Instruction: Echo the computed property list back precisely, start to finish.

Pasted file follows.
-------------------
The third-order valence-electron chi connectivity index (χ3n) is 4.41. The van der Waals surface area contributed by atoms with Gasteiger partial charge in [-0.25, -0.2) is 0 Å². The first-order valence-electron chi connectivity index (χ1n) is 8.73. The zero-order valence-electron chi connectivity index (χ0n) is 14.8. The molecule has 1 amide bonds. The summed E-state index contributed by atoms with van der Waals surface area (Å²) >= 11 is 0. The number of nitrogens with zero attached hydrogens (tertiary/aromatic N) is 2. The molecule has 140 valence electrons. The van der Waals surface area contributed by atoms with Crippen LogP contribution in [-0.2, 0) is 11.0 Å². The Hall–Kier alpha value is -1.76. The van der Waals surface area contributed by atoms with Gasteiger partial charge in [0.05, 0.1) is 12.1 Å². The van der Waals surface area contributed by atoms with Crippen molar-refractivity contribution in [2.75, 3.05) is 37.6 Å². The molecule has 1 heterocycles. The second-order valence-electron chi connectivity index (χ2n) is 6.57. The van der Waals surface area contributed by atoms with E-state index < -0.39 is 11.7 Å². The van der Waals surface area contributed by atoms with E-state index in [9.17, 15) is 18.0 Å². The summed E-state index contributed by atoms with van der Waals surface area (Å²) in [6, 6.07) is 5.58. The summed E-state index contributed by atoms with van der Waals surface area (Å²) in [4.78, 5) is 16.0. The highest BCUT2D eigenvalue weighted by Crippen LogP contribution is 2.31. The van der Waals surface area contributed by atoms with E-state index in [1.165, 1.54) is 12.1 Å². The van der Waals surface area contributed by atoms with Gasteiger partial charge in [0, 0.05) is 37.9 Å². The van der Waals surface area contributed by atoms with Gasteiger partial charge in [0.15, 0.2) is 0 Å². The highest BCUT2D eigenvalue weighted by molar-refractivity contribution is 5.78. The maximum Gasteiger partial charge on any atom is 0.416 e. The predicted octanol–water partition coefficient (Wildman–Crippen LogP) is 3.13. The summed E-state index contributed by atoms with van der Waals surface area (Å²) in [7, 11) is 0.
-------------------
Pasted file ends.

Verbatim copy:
The third-order valence-electron chi connectivity index (χ3n) is 4.41. The van der Waals surface area contributed by atoms with Gasteiger partial charge in [-0.25, -0.2) is 0 Å². The first-order valence-electron chi connectivity index (χ1n) is 8.73. The zero-order valence-electron chi connectivity index (χ0n) is 14.8. The molecule has 1 amide bonds. The summed E-state index contributed by atoms with van der Waals surface area (Å²) >= 11 is 0. The number of nitrogens with zero attached hydrogens (tertiary/aromatic N) is 2. The molecule has 140 valence electrons. The van der Waals surface area contributed by atoms with Crippen LogP contribution in [-0.2, 0) is 11.0 Å². The Hall–Kier alpha value is -1.76. The van der Waals surface area contributed by atoms with Gasteiger partial charge in [0.05, 0.1) is 12.1 Å². The van der Waals surface area contributed by atoms with Crippen molar-refractivity contribution in [2.75, 3.05) is 37.6 Å². The molecule has 1 heterocycles. The second-order valence-electron chi connectivity index (χ2n) is 6.57. The van der Waals surface area contributed by atoms with E-state index < -0.39 is 11.7 Å². The van der Waals surface area contributed by atoms with E-state index in [9.17, 15) is 18.0 Å². The summed E-state index contributed by atoms with van der Waals surface area (Å²) in [6, 6.07) is 5.58. The summed E-state index contributed by atoms with van der Waals surface area (Å²) in [4.78, 5) is 16.0. The highest BCUT2D eigenvalue weighted by Crippen LogP contribution is 2.31. The van der Waals surface area contributed by atoms with E-state index in [1.165, 1.54) is 12.1 Å². The van der Waals surface area contributed by atoms with Gasteiger partial charge in [0, 0.05) is 37.9 Å². The van der Waals surface area contributed by atoms with Gasteiger partial charge in [0.15, 0.2) is 0 Å². The highest BCUT2D eigenvalue weighted by molar-refractivity contribution is 5.78. The maximum Gasteiger partial charge on any atom is 0.416 e. The predicted octanol–water partition coefficient (Wildman–Crippen LogP) is 3.13. The summed E-state index contributed by atoms with van der Waals surface area (Å²) in [7, 11) is 0.